A Compassionate Guide for Parents
As a parent, what's harder to deal with than seeing your child in pain? It's especially frustrating when you feel like you've exhausted the resources you could use to help him or her stop hurting. And if your child is cutting or engaging in another form of self-injury, a behavior that you simply can't make any sense of in the first place, this feeling of helplessness can be unbearable.
This book offers you information and advice for dealing with a child who is hurting him or herself. Learn why self-injury happens, how to identify it, and how to address this sensitive topic with calm and confidence. Follow the book's clear and simple plan for communicating with your child about this problem. Connect with the best kinds of professional help to get him or her through this painful time. Above all, rely on this compassionate and clinically sound book to give you the one thing you really need when your child is in pain-hope.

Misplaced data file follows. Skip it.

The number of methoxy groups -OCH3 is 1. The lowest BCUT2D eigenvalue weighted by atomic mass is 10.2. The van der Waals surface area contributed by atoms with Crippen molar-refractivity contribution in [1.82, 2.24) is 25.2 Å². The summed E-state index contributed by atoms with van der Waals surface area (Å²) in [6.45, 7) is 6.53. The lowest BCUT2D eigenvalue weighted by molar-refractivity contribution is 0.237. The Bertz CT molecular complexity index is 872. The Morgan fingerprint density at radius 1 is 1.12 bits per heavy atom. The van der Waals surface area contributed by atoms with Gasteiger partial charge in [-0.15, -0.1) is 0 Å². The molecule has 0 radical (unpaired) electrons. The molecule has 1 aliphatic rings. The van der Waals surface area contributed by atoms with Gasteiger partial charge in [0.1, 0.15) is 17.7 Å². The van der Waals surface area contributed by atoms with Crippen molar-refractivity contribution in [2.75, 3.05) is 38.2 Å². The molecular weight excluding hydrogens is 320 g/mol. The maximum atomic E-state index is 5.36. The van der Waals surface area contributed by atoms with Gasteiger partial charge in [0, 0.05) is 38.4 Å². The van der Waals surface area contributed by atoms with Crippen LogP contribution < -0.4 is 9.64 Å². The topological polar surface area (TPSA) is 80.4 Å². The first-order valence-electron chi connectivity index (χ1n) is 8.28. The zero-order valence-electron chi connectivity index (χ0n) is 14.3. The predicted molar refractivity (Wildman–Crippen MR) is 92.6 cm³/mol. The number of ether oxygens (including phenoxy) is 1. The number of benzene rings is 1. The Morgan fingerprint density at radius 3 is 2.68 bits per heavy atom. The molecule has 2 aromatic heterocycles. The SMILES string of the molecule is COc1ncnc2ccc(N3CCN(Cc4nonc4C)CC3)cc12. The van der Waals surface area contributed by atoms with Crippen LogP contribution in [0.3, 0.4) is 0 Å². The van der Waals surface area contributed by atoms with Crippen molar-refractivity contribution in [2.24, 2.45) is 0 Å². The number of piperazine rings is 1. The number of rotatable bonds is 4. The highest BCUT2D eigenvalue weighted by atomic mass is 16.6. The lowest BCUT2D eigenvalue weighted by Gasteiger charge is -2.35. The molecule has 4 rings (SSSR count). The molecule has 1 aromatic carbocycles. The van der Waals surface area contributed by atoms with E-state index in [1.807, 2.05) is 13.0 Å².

•Learn about the causes and effects of self-injury
•Identify the signs of self-harm
•Communicate effectively with a child who is hurting him or herself
•Choose the best professional help
•Support your child's recovery
About the Author
Merry E. McVey-Noble, Ph.D., is a psychologist at the Bio-Behavioral Institute in Great Neck, NY, where she treats a number of adolescents and adults who engage in self-injurious behaviors. She is adjunct professor of psychology at Hofstra University, where she has taught for ten years.
Sony Khemlani-Patel, Ph.D., is a licensed clinical psychologist at the Bio-Behavioral Institute in Great Neck, NY, where she specializes in the treatment and research of obsessive-compulsive spectrum, anxiety, and mood disorders as well as self-injury. She received her doctorate from Hofstra University in Hempstead, NY.
Fugen Neziroglu, Ph.D., ABBP, is a board-certified cognitive and behavior psychologist, involved in the research and treatment of anxiety disorders, obsessive-compulsive spectrum disorders, trichotillomania, hoarding, body dysmorphic disorder and hypochondriasis at the Bio-Behavioral Institute in Great Neck, NY. She is coauthor of Overcoming Compulsive Hoarding.